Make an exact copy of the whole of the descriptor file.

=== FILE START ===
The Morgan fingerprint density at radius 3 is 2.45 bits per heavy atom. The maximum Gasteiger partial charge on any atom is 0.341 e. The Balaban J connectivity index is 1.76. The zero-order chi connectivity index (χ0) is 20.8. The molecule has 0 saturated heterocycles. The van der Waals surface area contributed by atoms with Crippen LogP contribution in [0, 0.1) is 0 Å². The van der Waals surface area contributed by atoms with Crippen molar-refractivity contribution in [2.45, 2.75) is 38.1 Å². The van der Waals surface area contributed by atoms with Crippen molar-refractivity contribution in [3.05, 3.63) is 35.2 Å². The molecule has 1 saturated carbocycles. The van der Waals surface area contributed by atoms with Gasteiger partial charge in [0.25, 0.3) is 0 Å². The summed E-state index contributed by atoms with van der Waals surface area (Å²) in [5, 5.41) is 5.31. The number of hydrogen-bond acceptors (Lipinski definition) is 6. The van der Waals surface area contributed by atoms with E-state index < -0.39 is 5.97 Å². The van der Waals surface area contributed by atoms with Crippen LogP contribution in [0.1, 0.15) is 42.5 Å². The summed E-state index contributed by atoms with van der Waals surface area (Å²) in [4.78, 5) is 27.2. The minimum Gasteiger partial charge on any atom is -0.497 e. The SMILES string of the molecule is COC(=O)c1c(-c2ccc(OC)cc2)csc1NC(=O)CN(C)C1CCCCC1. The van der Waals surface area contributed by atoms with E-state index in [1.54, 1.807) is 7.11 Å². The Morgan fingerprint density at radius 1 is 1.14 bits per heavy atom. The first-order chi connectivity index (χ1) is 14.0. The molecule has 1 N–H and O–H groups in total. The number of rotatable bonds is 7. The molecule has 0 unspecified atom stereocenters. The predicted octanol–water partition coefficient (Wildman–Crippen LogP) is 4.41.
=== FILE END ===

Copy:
The Morgan fingerprint density at radius 3 is 2.45 bits per heavy atom. The maximum Gasteiger partial charge on any atom is 0.341 e. The Balaban J connectivity index is 1.76. The zero-order chi connectivity index (χ0) is 20.8. The molecule has 0 saturated heterocycles. The van der Waals surface area contributed by atoms with Crippen LogP contribution in [0, 0.1) is 0 Å². The van der Waals surface area contributed by atoms with Crippen molar-refractivity contribution in [2.45, 2.75) is 38.1 Å². The van der Waals surface area contributed by atoms with Crippen molar-refractivity contribution in [3.05, 3.63) is 35.2 Å². The molecule has 1 saturated carbocycles. The van der Waals surface area contributed by atoms with Gasteiger partial charge in [0.25, 0.3) is 0 Å². The summed E-state index contributed by atoms with van der Waals surface area (Å²) in [5, 5.41) is 5.31. The number of hydrogen-bond acceptors (Lipinski definition) is 6. The van der Waals surface area contributed by atoms with E-state index < -0.39 is 5.97 Å². The van der Waals surface area contributed by atoms with Crippen LogP contribution in [0.1, 0.15) is 42.5 Å². The summed E-state index contributed by atoms with van der Waals surface area (Å²) in [4.78, 5) is 27.2. The minimum Gasteiger partial charge on any atom is -0.497 e. The SMILES string of the molecule is COC(=O)c1c(-c2ccc(OC)cc2)csc1NC(=O)CN(C)C1CCCCC1. The van der Waals surface area contributed by atoms with E-state index in [1.54, 1.807) is 7.11 Å². The Morgan fingerprint density at radius 1 is 1.14 bits per heavy atom. The first-order chi connectivity index (χ1) is 14.0. The molecule has 1 N–H and O–H groups in total. The number of rotatable bonds is 7. The molecule has 0 unspecified atom stereocenters. The predicted octanol–water partition coefficient (Wildman–Crippen LogP) is 4.41.